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Summer 2009 Table of Contents

The Ruler Lady

Formatting maven Martha Khan is the last hurdle between Ph.D.s and graduation

| From Commonwealth | By Caleb Daniloff

Martha Khan has been measuring the margins on graduate dissertations since 1978. Photo by Robin Berghaus

Martha Khan’s ruler goes back — way back. With her trusty measuring stick, the records officer at the Graduate School of Arts & Sciences has scrutinized the margins of thousands of dissertations and theses in her role as the gatekeeper for graduate students and doctoral candidates on their way to degree-dom. Since 1978, Khan has checked each stu­dent’s academic crown jewel for proper spacing, font consistency, pagination, and even effective titling.

“I don’t think people anticipate the amount of time that’s spent doing the format,” Khan says. “They’re concentrating, and rightly so, on content. But formatting can be a little tricky. People are better at it than they used to be, but there will probably never be a perfect dissertation.”

While Mugar Memorial Library is the last entity to sign off on a completed dissertation or thesis, it’s Khan’s job to help suss out errors that might result in that dreaded phone call or e-mail asking for revisions or even a full reprint.

“I like to review the dissertation, rather than have the student printing it out on the final paper, turning it in, thinking they’re finished, and then it goes to the library and they have a lot of revisions,” says Khan, who has worked at BU for forty-three years. “To me, that’s not a great way to end your career and a lot of hard work.”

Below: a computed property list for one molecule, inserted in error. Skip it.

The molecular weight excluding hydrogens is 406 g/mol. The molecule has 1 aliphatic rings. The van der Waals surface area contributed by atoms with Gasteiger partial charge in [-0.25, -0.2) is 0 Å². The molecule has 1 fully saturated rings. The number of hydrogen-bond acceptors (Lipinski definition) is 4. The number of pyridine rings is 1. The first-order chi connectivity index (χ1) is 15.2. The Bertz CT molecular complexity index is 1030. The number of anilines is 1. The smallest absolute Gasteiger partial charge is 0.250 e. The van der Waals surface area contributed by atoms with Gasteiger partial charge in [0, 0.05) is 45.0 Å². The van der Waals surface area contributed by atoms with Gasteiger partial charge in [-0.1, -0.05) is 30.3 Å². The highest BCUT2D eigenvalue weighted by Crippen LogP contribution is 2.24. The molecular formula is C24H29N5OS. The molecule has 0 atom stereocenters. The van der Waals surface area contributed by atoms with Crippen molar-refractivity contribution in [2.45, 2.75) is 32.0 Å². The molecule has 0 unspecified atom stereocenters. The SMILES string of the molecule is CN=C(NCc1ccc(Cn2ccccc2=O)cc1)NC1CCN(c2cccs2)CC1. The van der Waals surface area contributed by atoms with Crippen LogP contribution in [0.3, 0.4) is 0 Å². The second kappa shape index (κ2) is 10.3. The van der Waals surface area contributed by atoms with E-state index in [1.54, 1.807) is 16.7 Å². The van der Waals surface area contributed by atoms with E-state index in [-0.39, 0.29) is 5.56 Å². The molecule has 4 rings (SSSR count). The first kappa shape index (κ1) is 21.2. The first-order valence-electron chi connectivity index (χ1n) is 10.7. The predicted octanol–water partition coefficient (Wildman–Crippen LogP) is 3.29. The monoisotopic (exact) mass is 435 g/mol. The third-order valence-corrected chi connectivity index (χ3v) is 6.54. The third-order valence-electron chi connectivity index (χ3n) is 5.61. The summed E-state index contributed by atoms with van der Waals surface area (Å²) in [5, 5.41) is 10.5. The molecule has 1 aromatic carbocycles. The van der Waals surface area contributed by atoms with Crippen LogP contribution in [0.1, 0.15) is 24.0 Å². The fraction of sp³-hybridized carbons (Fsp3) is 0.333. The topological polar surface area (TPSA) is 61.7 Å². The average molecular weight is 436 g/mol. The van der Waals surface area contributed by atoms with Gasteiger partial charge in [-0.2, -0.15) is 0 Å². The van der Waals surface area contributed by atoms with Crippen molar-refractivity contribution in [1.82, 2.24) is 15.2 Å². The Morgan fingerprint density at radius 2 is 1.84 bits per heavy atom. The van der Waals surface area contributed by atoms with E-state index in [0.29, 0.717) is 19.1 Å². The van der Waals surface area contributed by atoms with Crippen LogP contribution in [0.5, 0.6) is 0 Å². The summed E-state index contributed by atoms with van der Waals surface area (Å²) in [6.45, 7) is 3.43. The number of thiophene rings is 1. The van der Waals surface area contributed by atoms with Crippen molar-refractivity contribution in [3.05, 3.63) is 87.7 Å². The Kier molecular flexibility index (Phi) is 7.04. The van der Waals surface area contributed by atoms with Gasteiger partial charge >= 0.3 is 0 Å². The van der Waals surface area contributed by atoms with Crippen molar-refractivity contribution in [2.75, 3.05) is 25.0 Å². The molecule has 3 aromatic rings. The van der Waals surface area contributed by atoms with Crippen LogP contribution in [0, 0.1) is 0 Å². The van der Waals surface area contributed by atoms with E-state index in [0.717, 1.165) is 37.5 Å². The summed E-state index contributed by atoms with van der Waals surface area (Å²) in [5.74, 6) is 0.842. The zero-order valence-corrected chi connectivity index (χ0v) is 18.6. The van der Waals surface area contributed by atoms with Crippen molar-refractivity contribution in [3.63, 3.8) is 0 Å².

Brendan McDermott, the University’s thesis and dissertation coordinator at Mugar, scrutinizes some 700 manuscripts a year. He says about 10 percent require revisions. Misspellings, particularly on the title page, are the most common error.

“They rely too much on spell-checker,” says ten-year veteran McDermott. “I’ve had thirteen or fourteen cases where people have misspelled their own name.”

Checking dissertations is just one of Khan’s responsibilities — “a small sideline,” she says, to overseeing registration and certifying students for graduation — but it is the most visible to students and the most enjoyable for Khan; she still receives e-mails from former charges announcing weddings and births.

“I always think the appearance of the dissertation should reflect the quality of the work and the research that’s gone into it,” Khan says. “Everybody thinks it’s a little fussy. But when they leave here, I want them to have a good feeling and experience — and to know that they’re finished.”

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On 21 January 2011 at 2:27 PM, Chris Mazur (CAS'12) wrote:

As a current employee here in the GRS records office, I can only say that it has been a pleasure to have worked with Martha for these past years. She is a guiding light for the thousands of students that come through her office. I plan on naming my first-born daughter after her in a tribute to her dedication, perseverance, and odd sense of humor.

On 4 October 2009 at 12:19 PM, Todd Larson wrote:

A nice tribute to a woman-behind-the-scenes, an unsung hero without whom so many hard-won theses and dissertations wouldn't pass muster.

On 8 July 2009 at 11:24 AM, Lou Bianco (GRS'83,'88) wrote:

Mr. and Mrs. Khan are two exceptional people whom I shall never forget. I remember Martha with that ruler. I always told my advisees to beware of Martha and that ruler.

On 8 July 2009 at 11:24 AM, Janet Moyer, Ph.D. (GRS'97) wrote:

Delighted to see the article about Martha Khan. I have fond memories of this very nice woman and her husband.

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